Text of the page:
In reference to the second Fela Kuti quote, the blame cannot solely be placed on Western powers. The current situation can also be attributed to the failings of African leaders. Reluctance to escape from colonial ‘clutches’ have resulted in a continent that consistently looks to the Western world to survive. Perhaps through trading with other African counterparts who show signs of similar models of economic growth, the African nations can flourish. Yet, appropriate detachment is not being explored. This can be credited to years of colonial rule that have resulted in political instability with corrupt government officials relying on such one-sided deals to fatten their pockets (Bujra, 2002).  Therefore, the child Want can be recognized here also, as the greed of these corrupt officials is a prohibitor of African development.

“If you close your eyes to facts, you will learn through mistakes”- African Proverb

The Ghost of Colonial Yet to Come is one that is entirely hypothetical in its musings, being that the events of which it concerns are yet to occur. From this, one is able to take any stance in attempt to provide a sense of clarity to the Western World. In this instance, the stance considered is that the African world departs from Western suppression and hurtles towards self-sufficiency in the near future.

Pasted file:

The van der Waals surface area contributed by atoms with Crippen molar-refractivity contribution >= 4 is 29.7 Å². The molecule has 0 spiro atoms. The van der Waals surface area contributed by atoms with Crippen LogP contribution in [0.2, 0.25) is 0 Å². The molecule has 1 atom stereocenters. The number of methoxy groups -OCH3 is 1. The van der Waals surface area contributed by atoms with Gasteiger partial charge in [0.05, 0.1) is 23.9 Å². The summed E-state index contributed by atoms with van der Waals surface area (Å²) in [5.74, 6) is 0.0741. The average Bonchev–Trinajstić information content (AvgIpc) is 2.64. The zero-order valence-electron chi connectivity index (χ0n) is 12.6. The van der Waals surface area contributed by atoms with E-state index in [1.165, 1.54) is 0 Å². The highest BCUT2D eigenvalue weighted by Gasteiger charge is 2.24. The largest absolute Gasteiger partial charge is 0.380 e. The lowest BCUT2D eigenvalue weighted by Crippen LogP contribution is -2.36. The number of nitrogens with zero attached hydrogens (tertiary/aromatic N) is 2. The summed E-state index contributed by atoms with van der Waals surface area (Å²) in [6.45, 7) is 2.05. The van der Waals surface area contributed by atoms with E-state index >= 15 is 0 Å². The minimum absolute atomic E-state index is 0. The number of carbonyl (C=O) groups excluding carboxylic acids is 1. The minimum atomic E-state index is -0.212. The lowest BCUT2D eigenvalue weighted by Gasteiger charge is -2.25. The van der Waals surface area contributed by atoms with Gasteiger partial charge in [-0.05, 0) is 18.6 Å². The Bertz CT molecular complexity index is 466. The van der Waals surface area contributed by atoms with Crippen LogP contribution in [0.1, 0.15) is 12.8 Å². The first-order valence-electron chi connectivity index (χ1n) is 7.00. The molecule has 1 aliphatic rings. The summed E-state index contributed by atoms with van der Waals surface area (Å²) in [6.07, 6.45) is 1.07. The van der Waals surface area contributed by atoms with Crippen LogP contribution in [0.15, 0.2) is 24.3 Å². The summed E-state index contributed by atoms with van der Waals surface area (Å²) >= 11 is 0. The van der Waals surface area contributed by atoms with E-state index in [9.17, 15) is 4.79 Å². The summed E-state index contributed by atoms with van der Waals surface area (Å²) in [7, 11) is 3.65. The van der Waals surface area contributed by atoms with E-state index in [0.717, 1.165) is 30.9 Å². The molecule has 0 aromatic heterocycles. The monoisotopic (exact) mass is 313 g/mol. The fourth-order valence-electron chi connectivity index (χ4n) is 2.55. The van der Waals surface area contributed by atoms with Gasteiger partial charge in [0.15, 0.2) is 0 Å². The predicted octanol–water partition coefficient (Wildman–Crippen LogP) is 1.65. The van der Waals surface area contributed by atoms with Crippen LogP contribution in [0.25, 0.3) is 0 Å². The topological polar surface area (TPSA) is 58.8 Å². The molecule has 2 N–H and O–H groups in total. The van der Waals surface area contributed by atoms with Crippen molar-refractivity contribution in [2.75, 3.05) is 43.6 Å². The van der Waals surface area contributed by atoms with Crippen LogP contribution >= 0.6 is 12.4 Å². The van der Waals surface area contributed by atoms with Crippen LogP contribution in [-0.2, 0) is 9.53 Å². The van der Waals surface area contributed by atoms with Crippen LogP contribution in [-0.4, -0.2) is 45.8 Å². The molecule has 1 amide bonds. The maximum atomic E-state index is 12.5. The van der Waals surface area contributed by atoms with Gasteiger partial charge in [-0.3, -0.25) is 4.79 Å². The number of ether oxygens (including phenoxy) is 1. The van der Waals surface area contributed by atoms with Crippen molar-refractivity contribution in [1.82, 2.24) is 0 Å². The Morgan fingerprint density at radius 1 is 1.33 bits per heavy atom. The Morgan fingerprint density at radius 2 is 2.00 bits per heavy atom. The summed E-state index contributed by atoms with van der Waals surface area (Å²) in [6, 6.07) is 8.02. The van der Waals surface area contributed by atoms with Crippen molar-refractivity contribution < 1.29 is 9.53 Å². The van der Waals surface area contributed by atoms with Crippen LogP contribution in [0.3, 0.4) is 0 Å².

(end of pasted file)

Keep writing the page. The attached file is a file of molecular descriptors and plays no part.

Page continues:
In the event that Africa realises and capitalises on its true potential, where would that leave the West? South Africa has potential mineral wealth of $2.5 trillion, which rises to a potential $24 trillion in the Democratic Republic of the Congo (Curtis and Jones, 2017). Relating to Africa in its entirety, research shows that “101 companies listed on the London Stock Exchange control an identified $1.05 trillion worth of resources in Africa in just five commodities” (Curtis and Jones, 2017). A transfer of control back to African countries has the ability to further enrich them. Furthermore, illicit financial flows which amount to “around 6.1% of the continent’s entire GDP”, and are valued at $68 billion, act as a further deterrent to appropriate development within Africa (Curtis and Jones, 2017).  The imposition of regulations and restructuring of ownership have the ability to create wealth for Africa, which can in turn lead to investments and improvement in the overall quality of life and economic position. When Africa recognises its value for what it truly is, does the West honestly believe that after years of oppression, that Africa will willingly share its wealth? Perhaps blasting the Western world with the reality of their potentially miserable future is the only way in which Africa can be discharged from its clutches. [3]